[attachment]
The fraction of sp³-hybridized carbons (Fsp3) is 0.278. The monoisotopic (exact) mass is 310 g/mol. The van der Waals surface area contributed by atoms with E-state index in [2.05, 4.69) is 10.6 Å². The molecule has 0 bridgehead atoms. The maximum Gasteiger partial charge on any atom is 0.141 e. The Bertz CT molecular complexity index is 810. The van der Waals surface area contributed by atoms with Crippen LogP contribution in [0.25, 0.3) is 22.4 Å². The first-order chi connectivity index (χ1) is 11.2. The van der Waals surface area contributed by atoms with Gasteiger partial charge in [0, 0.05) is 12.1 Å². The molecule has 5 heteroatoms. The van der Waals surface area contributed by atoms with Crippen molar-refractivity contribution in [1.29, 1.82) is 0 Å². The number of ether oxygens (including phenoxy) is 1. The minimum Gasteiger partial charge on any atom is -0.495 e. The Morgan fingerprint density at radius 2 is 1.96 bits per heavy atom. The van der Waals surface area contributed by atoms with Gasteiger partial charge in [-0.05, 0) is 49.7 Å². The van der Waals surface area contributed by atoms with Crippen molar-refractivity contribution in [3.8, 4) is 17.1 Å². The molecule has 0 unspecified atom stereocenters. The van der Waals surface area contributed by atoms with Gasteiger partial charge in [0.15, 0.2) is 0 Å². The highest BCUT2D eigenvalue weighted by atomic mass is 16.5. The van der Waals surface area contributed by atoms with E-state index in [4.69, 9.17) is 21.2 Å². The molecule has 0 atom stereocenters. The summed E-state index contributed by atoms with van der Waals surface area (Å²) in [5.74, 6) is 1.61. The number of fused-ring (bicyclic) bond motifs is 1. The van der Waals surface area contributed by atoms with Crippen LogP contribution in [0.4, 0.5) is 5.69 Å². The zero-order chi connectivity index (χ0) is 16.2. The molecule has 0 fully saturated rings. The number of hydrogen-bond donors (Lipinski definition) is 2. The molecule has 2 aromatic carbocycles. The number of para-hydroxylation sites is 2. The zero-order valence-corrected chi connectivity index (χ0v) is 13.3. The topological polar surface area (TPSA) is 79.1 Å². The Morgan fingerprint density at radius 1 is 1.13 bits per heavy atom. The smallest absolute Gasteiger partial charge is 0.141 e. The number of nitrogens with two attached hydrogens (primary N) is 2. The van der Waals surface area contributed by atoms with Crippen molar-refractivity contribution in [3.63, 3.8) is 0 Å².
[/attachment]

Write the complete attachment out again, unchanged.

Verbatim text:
The fraction of sp³-hybridized carbons (Fsp3) is 0.278. The monoisotopic (exact) mass is 310 g/mol. The van der Waals surface area contributed by atoms with E-state index in [2.05, 4.69) is 10.6 Å². The molecule has 0 bridgehead atoms. The maximum Gasteiger partial charge on any atom is 0.141 e. The Bertz CT molecular complexity index is 810. The van der Waals surface area contributed by atoms with Crippen LogP contribution in [0.25, 0.3) is 22.4 Å². The first-order chi connectivity index (χ1) is 11.2. The van der Waals surface area contributed by atoms with Gasteiger partial charge in [0, 0.05) is 12.1 Å². The molecule has 5 heteroatoms. The van der Waals surface area contributed by atoms with Crippen molar-refractivity contribution in [1.29, 1.82) is 0 Å². The number of ether oxygens (including phenoxy) is 1. The minimum Gasteiger partial charge on any atom is -0.495 e. The Morgan fingerprint density at radius 2 is 1.96 bits per heavy atom. The van der Waals surface area contributed by atoms with Gasteiger partial charge in [-0.05, 0) is 49.7 Å². The van der Waals surface area contributed by atoms with Crippen molar-refractivity contribution in [3.8, 4) is 17.1 Å². The molecule has 0 unspecified atom stereocenters. The van der Waals surface area contributed by atoms with Gasteiger partial charge in [0.15, 0.2) is 0 Å². The highest BCUT2D eigenvalue weighted by atomic mass is 16.5. The van der Waals surface area contributed by atoms with E-state index in [4.69, 9.17) is 21.2 Å². The molecule has 0 atom stereocenters. The summed E-state index contributed by atoms with van der Waals surface area (Å²) in [5.74, 6) is 1.61. The number of fused-ring (bicyclic) bond motifs is 1. The van der Waals surface area contributed by atoms with Crippen LogP contribution in [0.4, 0.5) is 5.69 Å². The zero-order chi connectivity index (χ0) is 16.2. The molecule has 0 fully saturated rings. The number of hydrogen-bond donors (Lipinski definition) is 2. The molecule has 2 aromatic carbocycles. The number of para-hydroxylation sites is 2. The zero-order valence-corrected chi connectivity index (χ0v) is 13.3. The topological polar surface area (TPSA) is 79.1 Å². The Morgan fingerprint density at radius 1 is 1.13 bits per heavy atom. The smallest absolute Gasteiger partial charge is 0.141 e. The number of nitrogens with two attached hydrogens (primary N) is 2. The van der Waals surface area contributed by atoms with Crippen molar-refractivity contribution in [3.63, 3.8) is 0 Å².